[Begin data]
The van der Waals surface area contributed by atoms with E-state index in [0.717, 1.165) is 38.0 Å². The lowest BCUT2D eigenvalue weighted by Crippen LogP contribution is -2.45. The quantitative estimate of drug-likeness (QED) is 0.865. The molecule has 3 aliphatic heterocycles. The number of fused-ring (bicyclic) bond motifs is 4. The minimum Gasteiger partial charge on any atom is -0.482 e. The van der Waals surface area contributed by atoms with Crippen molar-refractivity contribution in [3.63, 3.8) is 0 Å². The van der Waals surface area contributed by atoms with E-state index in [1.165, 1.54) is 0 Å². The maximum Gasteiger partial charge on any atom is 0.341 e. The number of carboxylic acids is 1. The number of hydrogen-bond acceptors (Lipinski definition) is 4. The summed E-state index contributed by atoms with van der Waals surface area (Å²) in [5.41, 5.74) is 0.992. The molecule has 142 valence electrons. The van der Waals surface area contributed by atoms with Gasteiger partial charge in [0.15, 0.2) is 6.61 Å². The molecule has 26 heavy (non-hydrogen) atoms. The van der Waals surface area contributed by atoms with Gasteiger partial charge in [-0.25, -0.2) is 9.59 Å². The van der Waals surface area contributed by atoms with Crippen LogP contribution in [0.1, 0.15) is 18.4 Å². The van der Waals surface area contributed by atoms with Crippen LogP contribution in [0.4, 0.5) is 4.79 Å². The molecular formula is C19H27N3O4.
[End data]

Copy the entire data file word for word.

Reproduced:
The van der Waals surface area contributed by atoms with E-state index in [0.717, 1.165) is 38.0 Å². The lowest BCUT2D eigenvalue weighted by Crippen LogP contribution is -2.45. The quantitative estimate of drug-likeness (QED) is 0.865. The molecule has 3 aliphatic heterocycles. The number of fused-ring (bicyclic) bond motifs is 4. The minimum Gasteiger partial charge on any atom is -0.482 e. The van der Waals surface area contributed by atoms with Crippen molar-refractivity contribution in [3.63, 3.8) is 0 Å². The van der Waals surface area contributed by atoms with E-state index in [1.165, 1.54) is 0 Å². The maximum Gasteiger partial charge on any atom is 0.341 e. The number of carboxylic acids is 1. The number of hydrogen-bond acceptors (Lipinski definition) is 4. The summed E-state index contributed by atoms with van der Waals surface area (Å²) in [5.41, 5.74) is 0.992. The molecule has 142 valence electrons. The van der Waals surface area contributed by atoms with Gasteiger partial charge in [0.15, 0.2) is 6.61 Å². The molecule has 26 heavy (non-hydrogen) atoms. The van der Waals surface area contributed by atoms with Gasteiger partial charge in [-0.25, -0.2) is 9.59 Å². The van der Waals surface area contributed by atoms with Crippen LogP contribution in [0.1, 0.15) is 18.4 Å². The van der Waals surface area contributed by atoms with Crippen LogP contribution in [0.4, 0.5) is 4.79 Å². The molecular formula is C19H27N3O4.